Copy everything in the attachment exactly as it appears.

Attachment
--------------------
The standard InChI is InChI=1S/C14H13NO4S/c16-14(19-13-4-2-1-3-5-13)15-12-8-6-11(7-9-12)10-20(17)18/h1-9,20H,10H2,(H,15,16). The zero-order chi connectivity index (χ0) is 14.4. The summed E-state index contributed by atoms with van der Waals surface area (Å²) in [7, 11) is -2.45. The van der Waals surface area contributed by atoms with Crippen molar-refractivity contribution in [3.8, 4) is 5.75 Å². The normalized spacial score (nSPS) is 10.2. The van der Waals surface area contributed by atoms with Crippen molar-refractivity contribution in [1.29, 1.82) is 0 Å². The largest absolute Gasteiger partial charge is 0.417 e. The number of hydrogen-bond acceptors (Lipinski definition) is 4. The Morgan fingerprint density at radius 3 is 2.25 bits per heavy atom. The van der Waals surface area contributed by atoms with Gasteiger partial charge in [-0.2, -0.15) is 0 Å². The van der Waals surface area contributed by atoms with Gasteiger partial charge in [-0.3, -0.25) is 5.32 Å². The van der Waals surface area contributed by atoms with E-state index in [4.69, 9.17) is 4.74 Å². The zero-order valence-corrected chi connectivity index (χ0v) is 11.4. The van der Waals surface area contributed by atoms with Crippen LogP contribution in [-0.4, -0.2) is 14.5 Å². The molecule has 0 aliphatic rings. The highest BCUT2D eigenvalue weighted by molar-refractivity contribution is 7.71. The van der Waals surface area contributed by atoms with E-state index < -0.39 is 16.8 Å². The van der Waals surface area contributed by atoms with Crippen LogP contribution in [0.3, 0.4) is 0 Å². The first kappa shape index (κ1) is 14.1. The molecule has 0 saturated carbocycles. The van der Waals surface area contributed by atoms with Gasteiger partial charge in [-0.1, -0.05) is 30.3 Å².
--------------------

The standard InChI is InChI=1S/C14H13NO4S/c16-14(19-13-4-2-1-3-5-13)15-12-8-6-11(7-9-12)10-20(17)18/h1-9,20H,10H2,(H,15,16). The zero-order chi connectivity index (χ0) is 14.4. The summed E-state index contributed by atoms with van der Waals surface area (Å²) in [7, 11) is -2.45. The van der Waals surface area contributed by atoms with Crippen molar-refractivity contribution in [3.8, 4) is 5.75 Å². The normalized spacial score (nSPS) is 10.2. The van der Waals surface area contributed by atoms with Crippen molar-refractivity contribution in [1.29, 1.82) is 0 Å². The largest absolute Gasteiger partial charge is 0.417 e. The number of hydrogen-bond acceptors (Lipinski definition) is 4. The Morgan fingerprint density at radius 3 is 2.25 bits per heavy atom. The van der Waals surface area contributed by atoms with Gasteiger partial charge in [-0.2, -0.15) is 0 Å². The van der Waals surface area contributed by atoms with Gasteiger partial charge in [-0.3, -0.25) is 5.32 Å². The van der Waals surface area contributed by atoms with E-state index in [4.69, 9.17) is 4.74 Å². The zero-order valence-corrected chi connectivity index (χ0v) is 11.4. The van der Waals surface area contributed by atoms with Crippen LogP contribution in [-0.4, -0.2) is 14.5 Å². The molecule has 0 aliphatic rings. The highest BCUT2D eigenvalue weighted by molar-refractivity contribution is 7.71. The van der Waals surface area contributed by atoms with E-state index < -0.39 is 16.8 Å². The van der Waals surface area contributed by atoms with Crippen LogP contribution in [0.3, 0.4) is 0 Å². The first kappa shape index (κ1) is 14.1. The molecule has 0 saturated carbocycles. The van der Waals surface area contributed by atoms with Gasteiger partial charge in [-0.1, -0.05) is 30.3 Å².